Personal relationships, trust and sophistication are the elements that define Italian business culture thoroughly. The ability to communicate, using the right language and the right gestures, is very important. Pay attention to the elements bellow and make sure you’re creating lasting and successful business relationships with your Italian counterparts.

  1. Primary Contact: Italians tend to be quite formal when it comes to the first contact, so it is advisable that you should book your appointment way ahead – whether it is via email, a phone call a fax or a letter. it can be very useful to be introduced by somebody who knows you already, as Italians often prefer to do business with people they know and trust.
  2. Punctuality: Italians tend to be quite relaxed about time. However you should not keep any of your counterparts waiting during business meetings as it is considered a lack of respect gesture. This is especially true in the northern part of the country, while in the southern part the attitude towards time and punctuality is more relaxed. In any case, being on time is considered a sign of professionalism.
  3. Greetings: When meeting people, Italians tend to shake hands firmly. However, if you have met several times and have established a closer relationship, do not be surprised if they embrace you when you meet, as it means that your relationship has become more personal. When it comes to addressing your counterparts, especially before collaborating closely in a more informal manner, it is important that you address to them by their title and last name. However, depending on the company culture and personal attitudes, the switch to the colloquial forms of address can be adopted quite rapidly.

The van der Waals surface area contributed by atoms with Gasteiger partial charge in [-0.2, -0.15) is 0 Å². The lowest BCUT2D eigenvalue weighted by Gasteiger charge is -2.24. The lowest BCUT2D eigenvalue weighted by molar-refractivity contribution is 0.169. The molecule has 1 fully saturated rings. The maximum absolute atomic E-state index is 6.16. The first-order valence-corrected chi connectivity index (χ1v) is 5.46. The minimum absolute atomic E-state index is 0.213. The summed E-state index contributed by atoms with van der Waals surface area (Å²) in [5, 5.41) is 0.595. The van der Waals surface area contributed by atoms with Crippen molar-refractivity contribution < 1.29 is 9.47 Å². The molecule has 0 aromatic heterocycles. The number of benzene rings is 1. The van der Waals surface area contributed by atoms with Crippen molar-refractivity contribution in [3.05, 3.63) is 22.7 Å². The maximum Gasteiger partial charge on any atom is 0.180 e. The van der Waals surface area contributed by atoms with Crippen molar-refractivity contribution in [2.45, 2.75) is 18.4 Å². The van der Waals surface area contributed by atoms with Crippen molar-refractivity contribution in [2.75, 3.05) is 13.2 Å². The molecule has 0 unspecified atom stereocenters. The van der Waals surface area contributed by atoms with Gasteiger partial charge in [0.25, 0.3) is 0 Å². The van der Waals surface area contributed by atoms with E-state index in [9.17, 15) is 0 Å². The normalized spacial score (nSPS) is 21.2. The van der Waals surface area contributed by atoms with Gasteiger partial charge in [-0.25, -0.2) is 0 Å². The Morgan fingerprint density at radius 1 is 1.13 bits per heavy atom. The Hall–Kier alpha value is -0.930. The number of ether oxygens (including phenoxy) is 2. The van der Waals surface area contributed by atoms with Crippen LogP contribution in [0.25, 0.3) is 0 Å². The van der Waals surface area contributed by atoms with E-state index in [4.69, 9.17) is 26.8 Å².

4. Gifting: Gifting is quite a tricky subject when it comes to Italian business culture. It is better to wait until a more personal relationship is formed to exchange gifts as it can be considered a form of bribery. The choice of gift usually includes liquors, delicacies or crafts from the visitors’ country.
  5. Dress-Code: First impressions are valued highly in Italy and having a carefully picked dress-code usually goes a long way. Generally, men should wear dark coloured, conservative business suits, while women should wear either business suits or conservative dresses. Elegant accessories are equally important for men and women.
  6. Business Cards: Although there is no specific protocol for the exchange of business cards, they usually tend to be presented at the beginning of a business meeting. Looking closely at the other party’s business card before putting it in your card holder is seen as a sign of respect.
  7. Business Meetings: In Italy, usually business meetings start with a small talk in order to create a less tense atmosphere and a more comfortable environment. Subjects include: sports, weather, travel conditions, etc. Initial meetings are usually meant to develop a sense of respect and trust with your Italian business partners and colleagues. When the actual meeting starts, discussions can be very lively. Being invited to a business lunch or dinner often indicates that the business relation has reached a higher grade of familiarity. Drinking a small amount of wine is also common. According to Italian etiquette, the host always pays the bill. Though the person invited may offer to pay the bill, the host will usually decline.

In conclusion, Italian business culture is quite sophisticated, however it values greatly personal relationships as well as a high level of professionalism. In general, it is important to develop a personal relationship in order to establish a lasting and successful business relationship.

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